The Tragic Death of Steve McNair Still Causing Heartache for Family
It was nearly 11 years ago when former Tennessee Titans quarterback Steve McNair was found dead next to a young woman in a downtown Nashville condo. McNair’s death shocked the country on the Fourth of July in 2009. For many, the pain still lingers and will never go away. The pain was turned up a notch for two of McNair’s sons who said they were not invited to their father’s jersey-retirement ceremony last year.
Steve McNair’s football career
Steve McNair played his college football at little-known Alcorn State. Despite the lower level of competition played there, the Houston Oilers thought enough about McNair’s strong arm and athleticism to make him the third overall pick in the 1995 NFL draft. McNair was selected behind Ki-Jana Carter of the Cincinnati Bengals and Tony Boselli of the Jacksonville Jaguars.
It took McNair two years to ease his way into becoming a starting quarterback in the NFL. He took over the job in 1997, the same year the team relocated to Tennessee to become the Tennessee Titans. McNair started all 16 games in 1997, guiding the team to an 8-8 record. He threw 14 touchdown passes and threw for 2,665 yards. McNair spent the next eight years as the Titans’ full-time starter.
During his 11 years with the team, McNair made three Pro Bowls. He was named the NFL’s Co-Most Valuable Player in 2003 along with Indianapolis Colts quarterback Peyton Manning. McNair guided the Titans to a Super Bowl berth during the 1999 season. He spent the final two seasons of his career with the Baltimore Ravens where he went 13-3 in his first season.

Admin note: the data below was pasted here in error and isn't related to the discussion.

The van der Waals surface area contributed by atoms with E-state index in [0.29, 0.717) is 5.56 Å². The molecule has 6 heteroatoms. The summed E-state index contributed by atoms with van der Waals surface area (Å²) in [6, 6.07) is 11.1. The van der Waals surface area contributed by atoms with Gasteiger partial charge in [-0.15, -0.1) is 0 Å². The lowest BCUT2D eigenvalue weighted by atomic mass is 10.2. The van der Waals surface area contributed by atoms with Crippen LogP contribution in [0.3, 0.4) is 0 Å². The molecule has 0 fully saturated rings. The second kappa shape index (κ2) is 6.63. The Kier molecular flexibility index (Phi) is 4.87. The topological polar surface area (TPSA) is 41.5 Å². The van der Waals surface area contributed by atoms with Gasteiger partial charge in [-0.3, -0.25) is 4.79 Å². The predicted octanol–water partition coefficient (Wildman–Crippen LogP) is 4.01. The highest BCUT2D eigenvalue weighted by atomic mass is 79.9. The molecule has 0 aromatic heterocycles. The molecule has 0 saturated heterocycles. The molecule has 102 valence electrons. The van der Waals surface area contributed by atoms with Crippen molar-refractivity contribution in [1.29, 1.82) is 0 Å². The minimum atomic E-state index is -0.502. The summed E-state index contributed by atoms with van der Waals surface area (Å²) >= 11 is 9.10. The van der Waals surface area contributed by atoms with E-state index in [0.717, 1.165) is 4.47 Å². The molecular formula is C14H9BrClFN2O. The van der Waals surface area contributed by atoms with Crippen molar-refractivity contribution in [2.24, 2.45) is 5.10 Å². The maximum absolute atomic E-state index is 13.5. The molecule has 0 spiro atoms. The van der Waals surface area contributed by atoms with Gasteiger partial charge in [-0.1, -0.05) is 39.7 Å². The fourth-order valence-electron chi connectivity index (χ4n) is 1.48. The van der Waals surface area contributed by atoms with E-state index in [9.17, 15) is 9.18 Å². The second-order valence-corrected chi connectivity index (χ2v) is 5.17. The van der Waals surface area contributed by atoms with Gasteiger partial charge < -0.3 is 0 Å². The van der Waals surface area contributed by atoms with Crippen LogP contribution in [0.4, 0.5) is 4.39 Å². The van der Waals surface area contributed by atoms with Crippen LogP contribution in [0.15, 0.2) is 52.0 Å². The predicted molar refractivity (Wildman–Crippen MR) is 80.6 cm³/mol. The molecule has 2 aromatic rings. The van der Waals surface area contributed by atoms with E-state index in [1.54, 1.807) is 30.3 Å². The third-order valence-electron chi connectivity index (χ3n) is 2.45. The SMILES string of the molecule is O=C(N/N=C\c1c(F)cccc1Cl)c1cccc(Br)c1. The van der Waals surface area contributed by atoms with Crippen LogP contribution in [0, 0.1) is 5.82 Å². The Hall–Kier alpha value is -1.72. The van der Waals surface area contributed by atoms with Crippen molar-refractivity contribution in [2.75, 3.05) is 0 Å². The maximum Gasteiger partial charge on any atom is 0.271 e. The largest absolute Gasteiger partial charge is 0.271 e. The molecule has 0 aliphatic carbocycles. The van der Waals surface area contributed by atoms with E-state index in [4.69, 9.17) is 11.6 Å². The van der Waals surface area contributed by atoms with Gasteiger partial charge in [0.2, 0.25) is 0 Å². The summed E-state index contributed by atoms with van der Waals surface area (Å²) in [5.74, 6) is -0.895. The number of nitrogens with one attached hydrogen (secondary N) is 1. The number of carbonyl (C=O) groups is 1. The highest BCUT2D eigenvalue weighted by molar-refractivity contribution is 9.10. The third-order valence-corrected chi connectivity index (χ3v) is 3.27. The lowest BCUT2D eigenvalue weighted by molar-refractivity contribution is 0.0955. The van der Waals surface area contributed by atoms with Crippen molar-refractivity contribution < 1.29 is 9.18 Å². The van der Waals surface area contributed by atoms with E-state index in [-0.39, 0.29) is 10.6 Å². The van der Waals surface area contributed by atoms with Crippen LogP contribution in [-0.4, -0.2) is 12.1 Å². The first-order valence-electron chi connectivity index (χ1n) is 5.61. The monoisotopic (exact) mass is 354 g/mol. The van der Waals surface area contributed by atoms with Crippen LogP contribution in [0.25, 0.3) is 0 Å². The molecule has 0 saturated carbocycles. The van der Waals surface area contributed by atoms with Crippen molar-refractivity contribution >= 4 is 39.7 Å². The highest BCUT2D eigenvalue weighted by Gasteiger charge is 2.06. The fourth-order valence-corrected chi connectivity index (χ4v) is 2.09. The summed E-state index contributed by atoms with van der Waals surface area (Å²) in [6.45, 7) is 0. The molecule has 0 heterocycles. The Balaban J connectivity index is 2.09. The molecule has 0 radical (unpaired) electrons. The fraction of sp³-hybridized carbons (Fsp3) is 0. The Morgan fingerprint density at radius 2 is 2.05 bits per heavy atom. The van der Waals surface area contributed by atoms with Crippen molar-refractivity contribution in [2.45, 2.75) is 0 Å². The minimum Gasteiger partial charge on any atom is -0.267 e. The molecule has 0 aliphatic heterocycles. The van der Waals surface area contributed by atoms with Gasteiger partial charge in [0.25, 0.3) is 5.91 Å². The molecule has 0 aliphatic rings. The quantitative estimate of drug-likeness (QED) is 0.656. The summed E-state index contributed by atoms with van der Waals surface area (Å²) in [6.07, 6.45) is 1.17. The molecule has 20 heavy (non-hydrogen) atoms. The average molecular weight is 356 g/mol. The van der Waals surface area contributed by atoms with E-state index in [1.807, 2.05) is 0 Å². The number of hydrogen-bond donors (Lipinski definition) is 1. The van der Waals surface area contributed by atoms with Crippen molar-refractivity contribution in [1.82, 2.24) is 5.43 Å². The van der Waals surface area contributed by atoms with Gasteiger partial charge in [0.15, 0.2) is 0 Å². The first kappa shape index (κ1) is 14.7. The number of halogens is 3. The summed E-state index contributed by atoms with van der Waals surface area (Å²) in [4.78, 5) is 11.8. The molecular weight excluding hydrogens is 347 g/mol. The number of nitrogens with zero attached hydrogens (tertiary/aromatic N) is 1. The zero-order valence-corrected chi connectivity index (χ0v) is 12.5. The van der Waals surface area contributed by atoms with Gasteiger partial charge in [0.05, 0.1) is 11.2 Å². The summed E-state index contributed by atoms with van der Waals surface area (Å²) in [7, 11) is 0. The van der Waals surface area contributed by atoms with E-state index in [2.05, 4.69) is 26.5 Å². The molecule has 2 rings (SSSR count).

McNair’s tragic death in 2009
On July 4, 2009, Steve McNair and Sahel ‘Jenni’ Kazemi were found dead with gunshot wounds in a condo that McNair had rented in Nashville. The two had been linked romantically despite the fact McNair was married. USA Today reported that the Metro Nashville Police Department concluded Kazemi shot and killed McNair before shooting herself.
According to The Tennessean, McNair’s friend Wayne Neely, who rented the condo with him, found McNair and then called his friend Robert Gaddy, who called the police. “When I walked in I knew it immediately (something was wrong),” Gaddy said at the time. “I didn’t have to touch him and I called 911 and told them they needed to get there and I was holding my breath and hoping it wasn’t true. I didn’t want to touch him but I saw blood on my best friend and I was almost panicking myself. It looked like he was gone and I didn’t want to believe it.”
According to USA Today, police have said Kazemi wasn’t McNair’s only mistress. She had found out about another one two nights earlier, sending her into a jealous rage. Reports have shown that McNair’s cellphone records had text messages from numerous women. “I’m pretty sure that (McNair) was dealing with some things that we don’t know about,” former teammate Eddie George said. “He was probably searching for something. Things in the wrong places.”
McNair’s son says he wasn’t invited to jersey retirement
Last September, the Tennessee Titans retired the jersey numbers of both Steve McNair and Eddie George at halftime of their game against the Indianapolis Colts. Steven O’Bryant McNair said both he and his older brother Steve McNair Jr. were not invited to the ceremony. They reached out to the Titans, who said McNair’s widow Mechelle was in charge of the invitations.
“We made all kinds of preparations to be there you know my brother has a family you know so it takes time to actually get everything together,” Steven said to WJTV. “Just to realize that you know hey—we never received a phone call and we never received an invite.” Mechelle and Steve McNair have two sons, Tyler and Trenton, together. Steven and Steve Jr. and McNair’s sons from previous relationships.
Mechelle disputed that they weren’t invited. “There’s no way that I’m not going to invite them to come to something that their daddy’s a part of. The Titans gave me their tickets and I let them know that I had them,” Mechelle said via a telephone call to WJTV.
Steven has stuck to his story. “Never have I heard a how are you — how’s school, your brothers would love to see you —never received any of that,” he said. “It was a bit emotional that I wasn’t there but you know things have to continue on and things have to go on.”